At the emergency service, I took a phone call from Michael, a man about 30 years old who had severe difficulties all his adult years. He had been into hard drugs; he had been diagnosed as having agoraphobia, obsessive compulsive disorder, depression and anxiety. He had pain “all over his body” which had been investigated with no cause identified. He had various interpersonal difficulties; he hardly had any friends or family contact. His mother did visit and assist with shopping, but he had no car and did not go anywhere except with assistance from his mother.
What happens when we give advice or perform some great therapeutic intervention that works? The person may go away satisfied, or partly satisfied and find a new problem to be focussed on, and to test your therapeutic skills. Yet therapists get paid to intervene, and it can be useful. However, there are many occasions when the client has tried and to no avail.
Sometimes the best way to help a person is to not help!
One option then is a technique described in the Brief Therapy literature as “Declaring Therapeutic Impotence.” [See reference below for more information.] This is when the therapist listens to the person and his/her problem, sympathises regarding their frustration and the seriousness of the problem, but says they are not sure what to do, and suggests that they need to meet again and perhaps then they can work out what to do. Sometimes this is not a technique, but the truth.
Michael did have some work skills but had not worked for 10 years. It sounded to me that it was going to be hard work on the phone with this man. But having been inspired by re-reading Solution-Focussed Therapy books I launched into questions that would identify this man’s better times and his achievements, no matter how small.
His achievements were not difficult to find at all. I thought it was a positive that he was not suicidal, given his misery, his chronic pain, and isolation. But more obvious was the fact that he had given up using speed for 3 years. He described that he had been addicted, having used it “all my life.” And he had also not used marijuana for the last 4 days, compared to his normal daily use. I thought these were terrific achievements, and evidence that he had capabilities that he could draw upon to reclaim his life. But over the course of at least 75 minutes I could not make any significant headway in terms of identifying progress around his depressed mood and anxiety symptoms.
Nonetheless he did have some hope, and he persisted with my questions. He seemed quite committed to making changes, but we grew quite tired through such a lengthy phone call. Searching for times when he was even a little bit happier, he could only think of a time when he had taken a pain-killing tablet. Eventually we decided that we would end the call, but I would ring him again, 8 days later. Despite my lack of “success” he probably did form the impression that I tried hard.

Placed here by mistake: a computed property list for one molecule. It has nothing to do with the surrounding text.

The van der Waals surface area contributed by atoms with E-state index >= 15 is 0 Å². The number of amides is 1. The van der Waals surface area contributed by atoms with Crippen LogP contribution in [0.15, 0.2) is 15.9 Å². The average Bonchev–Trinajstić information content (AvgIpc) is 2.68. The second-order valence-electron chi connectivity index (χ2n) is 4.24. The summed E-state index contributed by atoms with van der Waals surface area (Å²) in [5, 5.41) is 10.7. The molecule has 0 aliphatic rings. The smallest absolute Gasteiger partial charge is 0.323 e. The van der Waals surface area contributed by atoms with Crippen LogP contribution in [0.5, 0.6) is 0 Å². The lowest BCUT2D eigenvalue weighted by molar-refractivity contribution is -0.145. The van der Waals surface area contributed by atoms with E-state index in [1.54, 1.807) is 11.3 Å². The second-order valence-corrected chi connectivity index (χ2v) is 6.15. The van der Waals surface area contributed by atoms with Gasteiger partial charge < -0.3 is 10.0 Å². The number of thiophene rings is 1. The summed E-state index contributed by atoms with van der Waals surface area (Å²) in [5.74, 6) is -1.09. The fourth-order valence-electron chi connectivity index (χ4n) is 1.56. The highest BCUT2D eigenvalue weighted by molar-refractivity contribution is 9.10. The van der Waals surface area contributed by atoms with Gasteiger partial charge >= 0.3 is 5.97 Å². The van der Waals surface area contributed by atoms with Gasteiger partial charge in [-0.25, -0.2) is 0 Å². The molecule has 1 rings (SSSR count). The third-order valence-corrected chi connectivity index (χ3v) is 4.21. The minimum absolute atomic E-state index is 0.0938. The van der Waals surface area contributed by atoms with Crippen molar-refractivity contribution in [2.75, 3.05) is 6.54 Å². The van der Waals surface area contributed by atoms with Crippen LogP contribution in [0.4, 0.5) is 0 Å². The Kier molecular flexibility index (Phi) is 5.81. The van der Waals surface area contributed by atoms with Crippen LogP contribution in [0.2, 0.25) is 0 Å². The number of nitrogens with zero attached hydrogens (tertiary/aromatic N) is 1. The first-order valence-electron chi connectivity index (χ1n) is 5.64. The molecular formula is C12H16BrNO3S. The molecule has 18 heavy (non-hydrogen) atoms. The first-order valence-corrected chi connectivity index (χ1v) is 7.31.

When the day came for me to ring again, I was not really sure what I would say; there was not really any progress in the last session that I could use to build hope and encourage him to continue.
When I did call, he was glad that he “did not miss me” (confirming that we had built some degree of connection.) He was going out (!) and he did not have long to talk. He was going out to meet some friends that he had got re-acquainted with, who shared his main passion for music; he had already seen them once since our phone conversation.
I had formed the impression that he was severely agoraphobic; yet he was going out, the second time in a week! He had been miserable, experienced chronic pain, and now was doing remarkable things.
He explained to me that he knew I couldn’t help him, and that “you have to pull yourself out of it.” He said he realised, “I have to face my fears with a smile.”
I expressed my genuine amazement, congratulated him and wished him well. I was ending that employment so I did not offer to contact him again. I don’t know how he is continuing. I hoped that if any therapist meets him in the future, s/he will not get caught up with his problems. I hope s/he will seek and discover this success (and others) and help him remember how he moved himself on, so he can do more of what works for him.
I am a ‘fan’ of Solution-Focussed Therapy; I love the stories that I hear. People seem to be struggling so much and then do the amazing. Our job often is not to make it happen, but to The client, and perhaps many others fail to notice significant occurrences; we need to make a big deal of what they do (or have done in the past)….so they can’t forget it, and they wonder what else they might be able to do.
With the man above it was easy to be amazed. From the outset he impressed me as being committed to improving. He confirmed this by initiating changes when he knew he couldn’t rely on me.
I generally don’t aim to apply the “therapeutic impotence” option, and I’m not really advocating it. His story is a reminder of clients’ capacity to change, despite our limitations. Would we have been as helpful if we had got in with another pill, or shock treatment, or other offerings?
Sometimes I think people will do better if we get out of their way. But we should always be optimistic. People do change. We need to believe in them and find ways to foster their ability. They all have this ability.
Reference for “Declaring Therapeutic Impotence.”